Like the subject line says... I was curious as to how the Onde Magnétique OM-1 worked. Originally, I thought that these super cheap little decks might be powered directly from the sequencer. I went out and hit a few thrift stores and bought several and gave that a try, with success rates that varied between "not at all" and "fuckin' nope." (I believe I briefly referenced this failure in one of the other Tech Time videos.) So I just set that aside with a shrug and moved on to other things.

However, last night I was looking at the OM-1 video again, and I was like "oh. Duh. He's just throwing 0-5V at the speed pot." So I busted out the video camera and soldered a jack right to the pot, and sure as shit, works like a charm, as the video above shows.

Something I didn't mention in the video: this isn't 1V/Oct. It's more like 5V/Oct. Sequencer 1 actually shows the voltage value you're shitting out the CV outputs in linear mode, so I was able to just put a tuner on the ass end, and scroll the voltage values until it was tuned to 12TET. I got 14 semitones total out of it, which is plenty for demonstration purposes. But if you're going to attempt this, you'll need a sequencer that can output linear values in addition to 1V/Oct. Sequencer 1 is, of course, perfect for this sort of foolishness. I'm sure there are others that will work fine, but I don't feel like talking about them.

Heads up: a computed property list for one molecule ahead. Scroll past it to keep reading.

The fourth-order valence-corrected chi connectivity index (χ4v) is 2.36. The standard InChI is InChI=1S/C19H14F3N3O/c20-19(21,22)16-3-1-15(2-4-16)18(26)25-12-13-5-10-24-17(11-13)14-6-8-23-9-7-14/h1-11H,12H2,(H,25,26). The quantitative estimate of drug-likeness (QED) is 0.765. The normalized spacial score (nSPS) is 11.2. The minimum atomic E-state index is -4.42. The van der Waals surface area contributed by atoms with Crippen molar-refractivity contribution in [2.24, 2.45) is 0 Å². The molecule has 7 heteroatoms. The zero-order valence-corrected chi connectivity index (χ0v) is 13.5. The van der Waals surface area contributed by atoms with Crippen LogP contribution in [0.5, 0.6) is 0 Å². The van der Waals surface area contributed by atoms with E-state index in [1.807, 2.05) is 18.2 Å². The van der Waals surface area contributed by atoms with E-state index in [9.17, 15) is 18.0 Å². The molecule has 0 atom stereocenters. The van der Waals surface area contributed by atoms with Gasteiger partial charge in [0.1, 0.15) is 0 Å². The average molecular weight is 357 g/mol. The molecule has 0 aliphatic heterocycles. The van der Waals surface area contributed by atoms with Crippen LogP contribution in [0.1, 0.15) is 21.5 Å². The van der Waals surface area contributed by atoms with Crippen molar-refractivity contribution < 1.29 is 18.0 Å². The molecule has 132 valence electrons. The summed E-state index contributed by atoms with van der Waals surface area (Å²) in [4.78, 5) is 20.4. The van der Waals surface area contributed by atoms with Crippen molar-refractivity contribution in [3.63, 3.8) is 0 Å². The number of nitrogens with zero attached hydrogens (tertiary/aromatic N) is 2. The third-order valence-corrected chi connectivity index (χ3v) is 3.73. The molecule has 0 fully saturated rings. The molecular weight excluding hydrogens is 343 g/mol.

When it comes to the cassette itself, take the lowest note you want to play, and record a note a semitone below that (so you have some wiggle room) on your cassette, and you'll end up with a full octave above that note.

You can clearly hear the portamento in the note programming later in the video. This is a result of the time it takes the motor to move to the new speed. This is an electromechanical process, so it's not instantaneous. Something with inertia needs to be accelerated or decelerated, and this takes time. Hence, fixed portamento.

July 18, 2016

Four Chords The Hard Way: Tech Talk No. 003...

by Chris Randall

Step 1: Plan out a cool video. Buy gear from eBay to shoot video about. Gear arrives broken.

Step 2: Plan out another cool video to replace it. Buy gear to shoot video about. Idea turns out to be stupid and not-working, and not in a cool way but in a stupid and not-working way.

Step 3: Look around office for _anything_ to shoot a video about. Shoot video about that.

Displaying 1 to 5 of 13 available blog entries.

Page 1 of 3